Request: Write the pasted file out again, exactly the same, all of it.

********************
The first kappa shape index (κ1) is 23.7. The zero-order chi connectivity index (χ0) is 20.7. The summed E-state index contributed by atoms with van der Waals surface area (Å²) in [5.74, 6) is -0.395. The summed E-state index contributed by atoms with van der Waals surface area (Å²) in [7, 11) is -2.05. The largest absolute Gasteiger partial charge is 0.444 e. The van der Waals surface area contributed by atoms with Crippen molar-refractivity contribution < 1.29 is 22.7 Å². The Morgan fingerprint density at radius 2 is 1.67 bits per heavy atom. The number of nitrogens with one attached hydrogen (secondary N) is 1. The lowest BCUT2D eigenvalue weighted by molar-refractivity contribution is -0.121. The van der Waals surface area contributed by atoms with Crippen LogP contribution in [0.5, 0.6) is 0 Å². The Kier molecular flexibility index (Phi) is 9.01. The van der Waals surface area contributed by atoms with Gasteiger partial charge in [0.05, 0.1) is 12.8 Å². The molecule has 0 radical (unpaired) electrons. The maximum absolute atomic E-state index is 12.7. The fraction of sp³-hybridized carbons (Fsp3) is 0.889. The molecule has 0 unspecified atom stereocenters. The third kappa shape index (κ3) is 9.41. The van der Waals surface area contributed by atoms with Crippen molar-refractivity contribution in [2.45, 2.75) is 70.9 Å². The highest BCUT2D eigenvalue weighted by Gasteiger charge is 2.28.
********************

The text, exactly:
The first kappa shape index (κ1) is 23.7. The zero-order chi connectivity index (χ0) is 20.7. The summed E-state index contributed by atoms with van der Waals surface area (Å²) in [5.74, 6) is -0.395. The summed E-state index contributed by atoms with van der Waals surface area (Å²) in [7, 11) is -2.05. The largest absolute Gasteiger partial charge is 0.444 e. The van der Waals surface area contributed by atoms with Crippen molar-refractivity contribution < 1.29 is 22.7 Å². The Morgan fingerprint density at radius 2 is 1.67 bits per heavy atom. The number of nitrogens with one attached hydrogen (secondary N) is 1. The lowest BCUT2D eigenvalue weighted by molar-refractivity contribution is -0.121. The van der Waals surface area contributed by atoms with Crippen LogP contribution in [0.5, 0.6) is 0 Å². The Kier molecular flexibility index (Phi) is 9.01. The van der Waals surface area contributed by atoms with Gasteiger partial charge in [0.05, 0.1) is 12.8 Å². The molecule has 0 radical (unpaired) electrons. The maximum absolute atomic E-state index is 12.7. The fraction of sp³-hybridized carbons (Fsp3) is 0.889. The molecule has 0 unspecified atom stereocenters. The third kappa shape index (κ3) is 9.41. The van der Waals surface area contributed by atoms with Crippen molar-refractivity contribution in [2.45, 2.75) is 70.9 Å². The highest BCUT2D eigenvalue weighted by Gasteiger charge is 2.28.